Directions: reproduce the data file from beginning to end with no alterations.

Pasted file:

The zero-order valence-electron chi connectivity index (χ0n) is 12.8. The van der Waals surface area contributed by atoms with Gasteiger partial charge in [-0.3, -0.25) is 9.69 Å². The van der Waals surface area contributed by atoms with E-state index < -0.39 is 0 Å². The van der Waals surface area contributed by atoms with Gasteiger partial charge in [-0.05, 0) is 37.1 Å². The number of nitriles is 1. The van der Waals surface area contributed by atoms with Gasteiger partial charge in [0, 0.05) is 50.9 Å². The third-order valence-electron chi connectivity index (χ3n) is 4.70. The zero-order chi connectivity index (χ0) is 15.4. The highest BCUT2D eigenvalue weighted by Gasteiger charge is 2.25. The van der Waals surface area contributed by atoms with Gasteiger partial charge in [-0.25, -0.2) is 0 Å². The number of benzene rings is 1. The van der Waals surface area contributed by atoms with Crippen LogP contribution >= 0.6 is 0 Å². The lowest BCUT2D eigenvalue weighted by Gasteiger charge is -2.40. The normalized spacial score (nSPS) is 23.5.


The zero-order valence-electron chi connectivity index (χ0n) is 12.8. The van der Waals surface area contributed by atoms with Gasteiger partial charge in [-0.3, -0.25) is 9.69 Å². The van der Waals surface area contributed by atoms with E-state index < -0.39 is 0 Å². The van der Waals surface area contributed by atoms with Gasteiger partial charge in [-0.05, 0) is 37.1 Å². The number of nitriles is 1. The van der Waals surface area contributed by atoms with Gasteiger partial charge in [0, 0.05) is 50.9 Å². The third-order valence-electron chi connectivity index (χ3n) is 4.70. The zero-order chi connectivity index (χ0) is 15.4. The highest BCUT2D eigenvalue weighted by Gasteiger charge is 2.25. The van der Waals surface area contributed by atoms with Gasteiger partial charge in [-0.25, -0.2) is 0 Å². The number of benzene rings is 1. The van der Waals surface area contributed by atoms with Crippen LogP contribution >= 0.6 is 0 Å². The lowest BCUT2D eigenvalue weighted by Gasteiger charge is -2.40. The normalized spacial score (nSPS) is 23.5.